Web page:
Edit2: After posting this, I made a significant improvement on the star field… will post it tonight. In the new version there’s more sense of depth not just “dots” like the one below. The star speed and brightness now is calculated better (based on square of the distance and correct view angles). See the next update tonight…will look a lot better 🙂
A good space game can’t go without stars 🙂
Source code: http://nokola.com/sources/StarFieldOld.zip (the new one is in newer post)
Check out the Silverlight star field below, its intentionally large-size so that I can finally appreciate the night sky 🙂
Edit: I’m stupid…Brightness should be in a range 0..1 (or 0..2 or something like that)…please add / 100.0 to the Brightness (star.Brightness = Globals.Random.Next(256) / 100.0😉 when you download the source. I’ll update the effect when I get back home tonight.
It looks 1000 times cooler with the correct opacity…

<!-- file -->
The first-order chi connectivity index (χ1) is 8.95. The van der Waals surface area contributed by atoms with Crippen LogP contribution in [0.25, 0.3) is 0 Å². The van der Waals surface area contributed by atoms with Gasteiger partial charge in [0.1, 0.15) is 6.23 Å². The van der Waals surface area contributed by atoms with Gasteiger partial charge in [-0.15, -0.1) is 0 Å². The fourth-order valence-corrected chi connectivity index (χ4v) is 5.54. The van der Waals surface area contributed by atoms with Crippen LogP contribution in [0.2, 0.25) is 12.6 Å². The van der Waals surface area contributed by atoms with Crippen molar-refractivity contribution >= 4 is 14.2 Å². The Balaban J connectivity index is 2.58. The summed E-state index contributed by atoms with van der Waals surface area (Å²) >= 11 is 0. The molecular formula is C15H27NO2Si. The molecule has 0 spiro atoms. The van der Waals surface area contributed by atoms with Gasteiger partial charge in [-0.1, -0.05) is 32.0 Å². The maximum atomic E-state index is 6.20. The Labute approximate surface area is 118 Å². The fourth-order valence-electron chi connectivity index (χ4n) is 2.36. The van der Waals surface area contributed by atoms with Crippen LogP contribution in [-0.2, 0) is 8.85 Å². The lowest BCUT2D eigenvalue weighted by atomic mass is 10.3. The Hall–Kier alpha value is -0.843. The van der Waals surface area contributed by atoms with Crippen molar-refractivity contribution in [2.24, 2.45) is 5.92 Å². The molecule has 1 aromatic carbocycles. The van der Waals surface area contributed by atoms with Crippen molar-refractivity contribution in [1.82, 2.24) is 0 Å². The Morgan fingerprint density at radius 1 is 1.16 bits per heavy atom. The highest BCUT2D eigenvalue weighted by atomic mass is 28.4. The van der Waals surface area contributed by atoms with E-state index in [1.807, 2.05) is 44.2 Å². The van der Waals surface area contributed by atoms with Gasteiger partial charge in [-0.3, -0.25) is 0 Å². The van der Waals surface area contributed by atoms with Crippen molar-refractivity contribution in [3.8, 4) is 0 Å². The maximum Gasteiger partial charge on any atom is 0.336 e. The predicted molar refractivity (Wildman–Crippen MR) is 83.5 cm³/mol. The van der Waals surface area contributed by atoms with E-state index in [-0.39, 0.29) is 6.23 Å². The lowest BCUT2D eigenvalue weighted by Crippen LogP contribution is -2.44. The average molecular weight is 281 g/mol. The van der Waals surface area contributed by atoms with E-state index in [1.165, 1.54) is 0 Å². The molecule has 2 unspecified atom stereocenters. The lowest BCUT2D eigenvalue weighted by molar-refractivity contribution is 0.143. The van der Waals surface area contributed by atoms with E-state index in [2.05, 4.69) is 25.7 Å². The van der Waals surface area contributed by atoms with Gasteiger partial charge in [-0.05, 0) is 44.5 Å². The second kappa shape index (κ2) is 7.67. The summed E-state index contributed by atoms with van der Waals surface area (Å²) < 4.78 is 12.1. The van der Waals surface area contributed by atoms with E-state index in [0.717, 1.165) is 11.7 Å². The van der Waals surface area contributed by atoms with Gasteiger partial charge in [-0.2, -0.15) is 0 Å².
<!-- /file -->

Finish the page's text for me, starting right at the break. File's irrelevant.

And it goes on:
Notice the dimmer, slow moving stars in the background. Notice the CPU usage. It’s 2-3% 1080P here , if it is higher on your side, please ping me!
Also, since I made the background, you are free to use it for your purposes (credit me or not – I don’t care)!
Below the Star field read a few notes on how its built.
this is the Old version of the star field.
Stars are represented with Ellipses on a Canvas. Each star has a X, Y, and Z (distance) position.
The X and Y are just normal screen coords (e.g. 0..1024 for X), depending on the control/screen size. The Z is in the range 0…1.
1 means “farthest”. Z determines how fast the star moves and the size of the Ellipse.
Each star has a Brightness as well – approx 0..2. You can probably see why I chose Z to be from 0..1 now – because Z * Brightness = Star control’s Opacity. It just makes things easier…
On every frame I move the ellipses – see the code.